AN MP has said it is "totally unacceptable" that more than 100 North-East children have not been given a secondary school place for next year.

Yesterday, it was revealed that hundreds of families across the region have learnt that their children have missed out on a place at their chosen secondary school.

But in Middlesbrough, dozens of pupils were left devastated to discover they have not been offered a secondary school place at all, as local authorities across the region release the figures of the number of children who were given their first choice school.

The Northern Echo:

Most authorities boasted of high success rates but Middlesbrough Council was faced with the prospect of informing anxious parents that all the places in the town were fully allocated following 'unprecedented' demand.

Those affected are being advised by the council to seek places at schools in neighbouring boroughs, with many places currently available in Stockton and Redcar & Cleveland.

Simon Clarke, Conservative MP for Middlesbrough South and east Cleveland, said the information provided by Middlesbrough Council was "lacking in sufficient apology or detail given the seriousness of the issue", and parents were understandably "upset".

Dad of two, Dale Kenvyn said his daughter Drew, who was one of 100 youngsters to miss out in Middlesbrough, was being "robbed" of her education and if she couldn't go to a school in Stockton or Redcar, the only other option was to home school her.

The Northern Echo:

In a statement on Facebook, Mr Clarke said: "I want to update you on the shortage of secondary school places in Middlesbrough that was reported yesterday. Some of the families affected are friends and I share their frustration and concern about what is a totally unacceptable situation.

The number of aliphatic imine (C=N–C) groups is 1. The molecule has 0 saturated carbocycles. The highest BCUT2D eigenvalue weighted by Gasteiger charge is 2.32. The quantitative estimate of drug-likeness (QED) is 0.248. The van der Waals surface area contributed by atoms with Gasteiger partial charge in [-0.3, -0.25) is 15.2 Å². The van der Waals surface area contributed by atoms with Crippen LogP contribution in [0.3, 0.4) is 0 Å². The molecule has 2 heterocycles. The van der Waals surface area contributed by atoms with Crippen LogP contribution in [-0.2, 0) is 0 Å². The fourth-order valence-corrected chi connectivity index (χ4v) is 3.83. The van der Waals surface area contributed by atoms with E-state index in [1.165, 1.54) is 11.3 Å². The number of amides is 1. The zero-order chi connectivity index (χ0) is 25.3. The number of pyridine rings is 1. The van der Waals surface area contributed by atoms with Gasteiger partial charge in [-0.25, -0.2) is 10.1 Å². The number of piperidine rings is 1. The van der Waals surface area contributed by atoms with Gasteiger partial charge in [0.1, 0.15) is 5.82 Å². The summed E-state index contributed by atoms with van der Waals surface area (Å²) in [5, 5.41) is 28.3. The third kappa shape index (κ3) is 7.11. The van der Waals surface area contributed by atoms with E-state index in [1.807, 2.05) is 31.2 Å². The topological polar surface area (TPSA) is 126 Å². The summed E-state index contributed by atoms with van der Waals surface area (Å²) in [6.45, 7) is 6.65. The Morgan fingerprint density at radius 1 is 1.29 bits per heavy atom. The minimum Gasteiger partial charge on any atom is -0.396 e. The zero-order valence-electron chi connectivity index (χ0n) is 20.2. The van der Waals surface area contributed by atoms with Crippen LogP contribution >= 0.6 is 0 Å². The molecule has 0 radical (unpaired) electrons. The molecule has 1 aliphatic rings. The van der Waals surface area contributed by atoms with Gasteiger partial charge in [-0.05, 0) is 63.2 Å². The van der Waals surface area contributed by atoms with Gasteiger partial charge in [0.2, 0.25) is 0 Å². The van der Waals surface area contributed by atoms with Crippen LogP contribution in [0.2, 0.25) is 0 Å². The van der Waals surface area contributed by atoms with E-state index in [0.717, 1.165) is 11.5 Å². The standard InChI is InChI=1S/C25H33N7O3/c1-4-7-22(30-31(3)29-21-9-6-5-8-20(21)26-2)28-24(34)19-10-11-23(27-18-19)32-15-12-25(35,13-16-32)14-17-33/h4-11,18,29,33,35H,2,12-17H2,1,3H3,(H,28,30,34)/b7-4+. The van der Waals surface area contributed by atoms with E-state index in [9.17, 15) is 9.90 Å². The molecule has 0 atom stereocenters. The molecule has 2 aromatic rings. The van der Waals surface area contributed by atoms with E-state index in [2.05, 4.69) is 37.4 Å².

"Having seen the letter that was sent to parents by the council, I think it was lacking in sufficient apology or detail given the seriousness of the issue. While later comments clarifying the situation have been more helpful, it’s not hard to see why parents have been left fuming.

"I spoke to the chief executive at Middlesbrough Council to get an explanation. The problem has been driven by a variety of factors, including both Nunthorpe and Stokesley Schools accepting fewer pupils from Middlesbrough for next year, as well as population growth in the town.

The Northern Echo: Simon Clarke in Westgate, Guisborough, at the Saturday morning market

"Some of this population increase is due to unexpected short term factors (inward migration) but it also bears out the warnings many of us have made about ensuring the right infrastructure exists when adding more homes.

"The hoped-for solution is a new secondary school planned for Middlehaven, which would reduce pressure across the town. The bid for this is at an advanced stage and I will be urging the Department for Education to approve it as swiftly as possible.

"In the interim, the council is working with local schools to try to reduce the shortfall from the current 80-100 to the lowest possible level."

Andrea Williams, Middlesbrough Council’s director of education, said: “We have unprecedented numbers of children requiring places in Middlesbrough schools which could not have been foreseen, and clearly this is a matter of considerable concern.

“We are working hard to resolve the situation, and I’m grateful to parents for their patience and understanding.”

  • The MP is asking any constituents who are affected and want help to email
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